‘So, what do you do?’
It was Sarah’s last dinner party before lockdown, and someone she didn’t yet know had turned to her from their left, ready to engage in a predicable flow of small talk. Irrespective of her response, he would reply ‘Oh nice, how long have you worked there?’ and ‘Oh cool. What are your colleagues like?’ before proceeding to drone on about his long hours, big pay cheque and annoying boss.
Sound familiar? That might be because the average UK working week clocks in at 36 hours, totalling 1,795 hours a year, and 84,365 hours over a lifetime – 4,512 of which are unpaid overtime (via Hitachi Personal Finance.) As a result, people are finding it harder than ever to separate their jobs from who they are outside of work hours, when boundaries are blurred and stakes are high, and work is often at the forefront of our minds.
Take 26-year-old Taryn Brickner, for example, who feels her chosen career path has to be fully reflected in her personality, in order to land the coveted role in publishing she so heavily desires. “You want to prove yourself in the industry, and your reputation becomes the way to do that,” she tells Cosmopolitan. “It’s impossible not to let your personality and career prospects get intertwined when it feels like one so heavily relies on the other.”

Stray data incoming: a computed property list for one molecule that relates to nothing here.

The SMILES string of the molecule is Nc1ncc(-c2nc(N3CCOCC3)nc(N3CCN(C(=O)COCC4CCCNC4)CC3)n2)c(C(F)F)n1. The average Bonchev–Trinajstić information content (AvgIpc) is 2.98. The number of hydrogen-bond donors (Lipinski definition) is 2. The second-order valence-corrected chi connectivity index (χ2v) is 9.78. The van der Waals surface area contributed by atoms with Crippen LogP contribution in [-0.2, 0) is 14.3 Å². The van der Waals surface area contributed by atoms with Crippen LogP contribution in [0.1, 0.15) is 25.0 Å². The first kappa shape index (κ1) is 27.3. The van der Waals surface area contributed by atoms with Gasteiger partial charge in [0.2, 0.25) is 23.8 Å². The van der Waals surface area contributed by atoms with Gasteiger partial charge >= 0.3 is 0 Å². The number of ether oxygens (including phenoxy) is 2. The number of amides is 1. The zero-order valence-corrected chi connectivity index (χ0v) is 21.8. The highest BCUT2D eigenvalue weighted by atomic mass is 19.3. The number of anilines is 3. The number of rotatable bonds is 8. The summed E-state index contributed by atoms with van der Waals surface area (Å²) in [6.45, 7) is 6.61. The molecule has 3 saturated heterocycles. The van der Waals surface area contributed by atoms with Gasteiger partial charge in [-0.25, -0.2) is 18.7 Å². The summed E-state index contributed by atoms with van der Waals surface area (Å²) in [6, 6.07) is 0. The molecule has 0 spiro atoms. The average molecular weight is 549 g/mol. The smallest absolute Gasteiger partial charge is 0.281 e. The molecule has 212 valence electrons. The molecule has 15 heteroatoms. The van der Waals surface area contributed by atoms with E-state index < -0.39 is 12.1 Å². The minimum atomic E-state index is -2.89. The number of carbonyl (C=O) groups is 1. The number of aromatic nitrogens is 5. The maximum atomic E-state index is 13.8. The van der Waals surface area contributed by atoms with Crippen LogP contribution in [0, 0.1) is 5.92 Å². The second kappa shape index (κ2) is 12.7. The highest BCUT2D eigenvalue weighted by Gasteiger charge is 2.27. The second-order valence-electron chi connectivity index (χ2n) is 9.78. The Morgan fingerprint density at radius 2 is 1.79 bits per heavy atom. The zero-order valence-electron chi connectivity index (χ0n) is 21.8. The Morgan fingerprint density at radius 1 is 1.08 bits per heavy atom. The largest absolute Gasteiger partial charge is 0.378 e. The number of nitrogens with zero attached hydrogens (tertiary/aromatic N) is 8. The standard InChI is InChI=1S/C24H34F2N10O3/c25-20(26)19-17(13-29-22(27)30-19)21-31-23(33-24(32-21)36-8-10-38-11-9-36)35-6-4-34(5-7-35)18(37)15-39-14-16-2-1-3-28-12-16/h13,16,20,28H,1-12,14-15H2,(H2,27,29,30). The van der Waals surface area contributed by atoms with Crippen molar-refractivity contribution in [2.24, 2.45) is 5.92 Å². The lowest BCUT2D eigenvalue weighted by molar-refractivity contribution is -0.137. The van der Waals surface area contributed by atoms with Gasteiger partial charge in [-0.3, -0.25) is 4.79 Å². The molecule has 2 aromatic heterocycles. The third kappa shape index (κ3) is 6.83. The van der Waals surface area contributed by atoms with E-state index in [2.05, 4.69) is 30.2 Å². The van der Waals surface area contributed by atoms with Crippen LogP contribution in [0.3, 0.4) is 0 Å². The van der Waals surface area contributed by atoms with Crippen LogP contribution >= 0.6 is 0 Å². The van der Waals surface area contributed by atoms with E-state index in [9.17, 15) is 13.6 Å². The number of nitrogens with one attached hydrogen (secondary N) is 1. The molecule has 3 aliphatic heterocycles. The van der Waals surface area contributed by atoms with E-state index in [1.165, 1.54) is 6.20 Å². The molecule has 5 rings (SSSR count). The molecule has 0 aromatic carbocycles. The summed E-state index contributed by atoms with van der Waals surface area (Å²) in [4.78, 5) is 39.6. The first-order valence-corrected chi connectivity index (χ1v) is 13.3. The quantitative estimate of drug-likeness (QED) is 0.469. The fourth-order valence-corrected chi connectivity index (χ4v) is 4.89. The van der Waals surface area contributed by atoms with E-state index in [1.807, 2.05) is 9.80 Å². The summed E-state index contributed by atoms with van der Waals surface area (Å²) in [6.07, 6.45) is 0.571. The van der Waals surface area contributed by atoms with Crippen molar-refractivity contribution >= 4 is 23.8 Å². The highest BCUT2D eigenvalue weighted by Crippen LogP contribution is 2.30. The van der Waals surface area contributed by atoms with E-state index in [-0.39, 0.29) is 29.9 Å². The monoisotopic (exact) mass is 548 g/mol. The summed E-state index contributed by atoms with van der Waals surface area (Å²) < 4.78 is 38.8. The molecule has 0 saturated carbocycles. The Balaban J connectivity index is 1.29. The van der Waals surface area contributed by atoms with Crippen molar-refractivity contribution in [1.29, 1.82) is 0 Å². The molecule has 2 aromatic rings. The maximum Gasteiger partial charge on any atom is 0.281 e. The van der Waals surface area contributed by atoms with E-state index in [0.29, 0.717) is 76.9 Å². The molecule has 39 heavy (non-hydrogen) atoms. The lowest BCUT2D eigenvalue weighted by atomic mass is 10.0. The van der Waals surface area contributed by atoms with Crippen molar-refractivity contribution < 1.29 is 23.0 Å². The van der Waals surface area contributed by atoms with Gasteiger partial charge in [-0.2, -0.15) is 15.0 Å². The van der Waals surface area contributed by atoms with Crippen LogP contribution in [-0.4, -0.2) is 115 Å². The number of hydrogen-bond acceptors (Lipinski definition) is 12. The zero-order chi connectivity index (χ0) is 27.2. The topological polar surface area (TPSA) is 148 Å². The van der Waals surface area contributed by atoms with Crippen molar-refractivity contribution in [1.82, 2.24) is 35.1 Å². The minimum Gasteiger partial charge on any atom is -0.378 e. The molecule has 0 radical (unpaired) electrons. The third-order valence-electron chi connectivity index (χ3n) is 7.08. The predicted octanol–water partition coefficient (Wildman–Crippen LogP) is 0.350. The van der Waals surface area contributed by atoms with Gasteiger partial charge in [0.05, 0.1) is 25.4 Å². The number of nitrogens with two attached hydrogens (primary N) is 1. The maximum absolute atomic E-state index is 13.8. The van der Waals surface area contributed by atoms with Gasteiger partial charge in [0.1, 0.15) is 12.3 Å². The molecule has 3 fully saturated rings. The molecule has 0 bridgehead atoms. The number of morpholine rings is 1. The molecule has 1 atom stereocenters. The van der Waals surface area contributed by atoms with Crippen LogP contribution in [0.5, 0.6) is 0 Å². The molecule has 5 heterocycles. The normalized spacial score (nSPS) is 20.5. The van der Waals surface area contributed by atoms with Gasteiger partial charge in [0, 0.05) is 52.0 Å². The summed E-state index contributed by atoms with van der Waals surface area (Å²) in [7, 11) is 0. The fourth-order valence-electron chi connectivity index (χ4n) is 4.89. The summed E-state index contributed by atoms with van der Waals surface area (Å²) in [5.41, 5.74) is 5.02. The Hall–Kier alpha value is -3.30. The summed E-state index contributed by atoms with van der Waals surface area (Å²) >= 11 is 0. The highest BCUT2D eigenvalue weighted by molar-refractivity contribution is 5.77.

Publishing assistant Kirsty McMillan reiterates this, adding that her desire to do well at work means her personal life often plays second fiddle to work plans. “Having a consistently good reputation at work means saying yes to all opportunities, even outside of work hours, in order to impress the right people. You’re almost never off the clock.” Your email signature becomes more important than the last film you watched, or weekend plans you had.
As a result, LinkedIn research from May 2020 revealed over a quarter (26%) of UK workers struggle to switch off at the end of the day. With working from home and the threat of job loss, that struggle feels more illuminated than ever. “In 2020 the last thing you want is to feel disposable,” Emma Lagarde, also an assistant Cosmopolitan spoke to, adds. “So you never really stop thinking about work. Are you doing enough to impress? Could you be putting in more hours?”
So, how exactly do you separate your work from your personality? Kelly Hearn, Co-founder of Examined Life, encourages us to identify multiple different loves in our lives, and nurture them all equally. “It’s hard because some of us love what we do, but in a year like 2020 when job loss is at its height, our identities should have many pillars.
"To take the analogy further – a building with one pillar won’t hold itself up... We should have a pillar for relationships, a pillar for activities that bring us pure joy.. Create the pillars and focus on them as much as, or maybe more than, your job.”
Mindset coach Suzy Ashworth agreed, adding that you can use small exercises and reflective questions to identify what your personality needs, and to keep your job-related anxiety at bay. “[Ask yourself] ‘Will getting this promotion make me happier in my workplace?’, or ‘Am I able to be my true self when I’m in the office?’ It's all about looking inward and focusing on self-acceptance as a human being, rather than our careers.’
With that comes setting boundaries, identifying your other interests, and trying not to let your work take over your life. And hey, next time someone asks them what you do for work? You can tell them all about your metaphorical colosseum of pillars, instead.
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